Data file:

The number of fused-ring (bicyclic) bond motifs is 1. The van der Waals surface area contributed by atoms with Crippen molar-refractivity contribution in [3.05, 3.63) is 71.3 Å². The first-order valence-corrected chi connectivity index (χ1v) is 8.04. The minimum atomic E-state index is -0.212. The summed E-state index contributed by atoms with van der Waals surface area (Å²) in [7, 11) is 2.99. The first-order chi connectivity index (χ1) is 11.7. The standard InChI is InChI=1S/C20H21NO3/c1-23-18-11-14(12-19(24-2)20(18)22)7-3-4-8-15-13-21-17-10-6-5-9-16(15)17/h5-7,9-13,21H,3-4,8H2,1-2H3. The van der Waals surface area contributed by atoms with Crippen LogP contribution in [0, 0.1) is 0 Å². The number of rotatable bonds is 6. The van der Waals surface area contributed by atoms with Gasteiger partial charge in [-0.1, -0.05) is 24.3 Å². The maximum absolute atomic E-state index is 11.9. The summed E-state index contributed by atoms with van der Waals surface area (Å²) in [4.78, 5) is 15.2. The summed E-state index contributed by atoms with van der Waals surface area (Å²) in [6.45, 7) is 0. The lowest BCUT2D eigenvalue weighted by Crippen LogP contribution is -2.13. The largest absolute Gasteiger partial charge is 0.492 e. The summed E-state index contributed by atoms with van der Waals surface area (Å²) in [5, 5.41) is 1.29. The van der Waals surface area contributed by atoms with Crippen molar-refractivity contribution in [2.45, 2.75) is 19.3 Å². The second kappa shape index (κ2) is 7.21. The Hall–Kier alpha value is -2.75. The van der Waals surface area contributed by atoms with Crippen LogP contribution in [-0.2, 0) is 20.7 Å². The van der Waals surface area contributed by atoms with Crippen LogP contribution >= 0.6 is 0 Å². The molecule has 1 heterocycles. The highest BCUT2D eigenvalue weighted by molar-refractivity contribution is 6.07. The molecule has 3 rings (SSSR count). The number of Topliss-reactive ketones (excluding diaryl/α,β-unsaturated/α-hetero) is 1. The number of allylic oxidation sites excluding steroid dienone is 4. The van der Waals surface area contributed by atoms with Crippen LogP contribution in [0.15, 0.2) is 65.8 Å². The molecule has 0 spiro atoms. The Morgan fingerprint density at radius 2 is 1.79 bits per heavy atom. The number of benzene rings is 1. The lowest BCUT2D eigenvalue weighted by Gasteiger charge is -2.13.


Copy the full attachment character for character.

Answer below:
The number of fused-ring (bicyclic) bond motifs is 1. The van der Waals surface area contributed by atoms with Crippen molar-refractivity contribution in [3.05, 3.63) is 71.3 Å². The first-order valence-corrected chi connectivity index (χ1v) is 8.04. The minimum atomic E-state index is -0.212. The summed E-state index contributed by atoms with van der Waals surface area (Å²) in [7, 11) is 2.99. The first-order chi connectivity index (χ1) is 11.7. The standard InChI is InChI=1S/C20H21NO3/c1-23-18-11-14(12-19(24-2)20(18)22)7-3-4-8-15-13-21-17-10-6-5-9-16(15)17/h5-7,9-13,21H,3-4,8H2,1-2H3. The van der Waals surface area contributed by atoms with Crippen LogP contribution in [0, 0.1) is 0 Å². The number of rotatable bonds is 6. The van der Waals surface area contributed by atoms with Gasteiger partial charge in [-0.1, -0.05) is 24.3 Å². The maximum absolute atomic E-state index is 11.9. The summed E-state index contributed by atoms with van der Waals surface area (Å²) in [4.78, 5) is 15.2. The summed E-state index contributed by atoms with van der Waals surface area (Å²) in [6.45, 7) is 0. The lowest BCUT2D eigenvalue weighted by Crippen LogP contribution is -2.13. The largest absolute Gasteiger partial charge is 0.492 e. The summed E-state index contributed by atoms with van der Waals surface area (Å²) in [5, 5.41) is 1.29. The van der Waals surface area contributed by atoms with Crippen molar-refractivity contribution in [2.45, 2.75) is 19.3 Å². The second kappa shape index (κ2) is 7.21. The Hall–Kier alpha value is -2.75. The van der Waals surface area contributed by atoms with Crippen LogP contribution in [-0.2, 0) is 20.7 Å². The van der Waals surface area contributed by atoms with Crippen LogP contribution >= 0.6 is 0 Å². The molecule has 1 heterocycles. The highest BCUT2D eigenvalue weighted by molar-refractivity contribution is 6.07. The molecule has 3 rings (SSSR count). The number of Topliss-reactive ketones (excluding diaryl/α,β-unsaturated/α-hetero) is 1. The number of allylic oxidation sites excluding steroid dienone is 4. The van der Waals surface area contributed by atoms with Crippen LogP contribution in [0.15, 0.2) is 65.8 Å². The molecule has 0 spiro atoms. The Morgan fingerprint density at radius 2 is 1.79 bits per heavy atom. The number of benzene rings is 1. The lowest BCUT2D eigenvalue weighted by Gasteiger charge is -2.13.